Under CRS – similar to the Foreign Account Tax Compliance Act introduced by the US to tackle tax evasion and target sources of undeclared wealth – foreign financial institutions (FFIs) will be required to report financial information to local tax authorities and the central bank. The latter will then supply that information to the account holder’s country of tax residence. Under these strict new norms, the most prevalent question in Dubai has been what use is there for an offshore company?
To be sure, the exchange of information by government authorities is nothing new. Most countries, including those with well-established offshore structures, have already signed tax information exchange agreements.
However, what will happen under CRS is that the information exchange will become automatic, and thereby lead to an increase in cost of compliance on behalf of the banks. While these costs will most likely pass on to the customer (which is unfortunate), what is already happening in the case of some of the banks in the UAE is that they will simply stop providing services to non-residents, includingoff shore companies.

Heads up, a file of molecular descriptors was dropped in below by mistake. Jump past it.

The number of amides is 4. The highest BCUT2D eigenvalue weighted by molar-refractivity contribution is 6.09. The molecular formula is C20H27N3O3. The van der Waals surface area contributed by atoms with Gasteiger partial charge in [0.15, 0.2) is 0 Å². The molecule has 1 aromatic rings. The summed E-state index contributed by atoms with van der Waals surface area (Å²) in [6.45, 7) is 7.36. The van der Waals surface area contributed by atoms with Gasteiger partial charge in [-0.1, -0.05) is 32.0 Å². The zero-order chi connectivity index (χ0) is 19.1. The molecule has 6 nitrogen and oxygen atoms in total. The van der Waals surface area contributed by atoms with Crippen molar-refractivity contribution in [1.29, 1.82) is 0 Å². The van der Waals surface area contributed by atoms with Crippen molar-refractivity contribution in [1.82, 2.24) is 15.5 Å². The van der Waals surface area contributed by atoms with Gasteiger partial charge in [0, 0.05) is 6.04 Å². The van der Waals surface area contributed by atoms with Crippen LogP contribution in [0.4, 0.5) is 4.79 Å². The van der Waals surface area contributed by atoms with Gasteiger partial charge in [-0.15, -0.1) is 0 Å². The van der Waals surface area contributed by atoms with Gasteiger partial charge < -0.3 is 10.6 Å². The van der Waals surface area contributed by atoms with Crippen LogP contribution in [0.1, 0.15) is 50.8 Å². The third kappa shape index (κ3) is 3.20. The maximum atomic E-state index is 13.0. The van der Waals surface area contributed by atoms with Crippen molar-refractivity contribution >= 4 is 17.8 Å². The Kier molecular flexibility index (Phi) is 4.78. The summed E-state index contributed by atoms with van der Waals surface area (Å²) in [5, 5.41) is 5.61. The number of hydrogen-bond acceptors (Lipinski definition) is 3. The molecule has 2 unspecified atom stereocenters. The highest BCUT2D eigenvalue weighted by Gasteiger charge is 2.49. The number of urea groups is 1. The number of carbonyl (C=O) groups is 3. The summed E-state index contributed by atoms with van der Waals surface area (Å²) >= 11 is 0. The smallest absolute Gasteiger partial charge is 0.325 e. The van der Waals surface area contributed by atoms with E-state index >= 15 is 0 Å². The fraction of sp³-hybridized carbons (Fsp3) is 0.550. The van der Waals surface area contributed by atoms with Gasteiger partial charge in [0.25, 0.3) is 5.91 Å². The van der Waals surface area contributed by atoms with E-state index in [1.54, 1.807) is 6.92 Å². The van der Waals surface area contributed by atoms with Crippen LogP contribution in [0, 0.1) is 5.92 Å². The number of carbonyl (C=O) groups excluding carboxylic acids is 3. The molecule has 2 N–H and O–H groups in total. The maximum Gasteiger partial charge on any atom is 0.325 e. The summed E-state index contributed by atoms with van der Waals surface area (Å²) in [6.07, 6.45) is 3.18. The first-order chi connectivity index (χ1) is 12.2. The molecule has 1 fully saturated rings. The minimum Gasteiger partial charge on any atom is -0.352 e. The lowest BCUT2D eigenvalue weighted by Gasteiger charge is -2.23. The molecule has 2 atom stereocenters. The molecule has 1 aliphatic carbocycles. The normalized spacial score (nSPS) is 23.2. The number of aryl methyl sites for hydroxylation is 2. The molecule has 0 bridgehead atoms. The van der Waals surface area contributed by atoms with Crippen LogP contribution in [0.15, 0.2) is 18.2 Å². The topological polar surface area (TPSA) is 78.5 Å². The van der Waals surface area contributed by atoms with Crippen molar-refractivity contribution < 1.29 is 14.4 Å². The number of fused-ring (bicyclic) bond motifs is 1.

This has added to the confusion regarding the formation of offshore companies. It is clear that there will be more stringent compliance requirements for disclosure as authorities seek to weed out tax evasion. However, lawful tax avoidance, the ease of conducting business, anonymity of asset ownership, ease of asset ownership (as in the case of Dubai freehold assets) will continue to be alive and well, and even continue to thrive, once the initial period of uncertainty surrounding CRS mitigates.
It is highly recommended that expert legal advice be sought at the initiation, as considerable planning will have to be in place going forward. Given the new stringent requirements, it is apparent that documents and intent will have to stand up to scrutiny. It is clear that ignorance of the law can never be considered an excuse.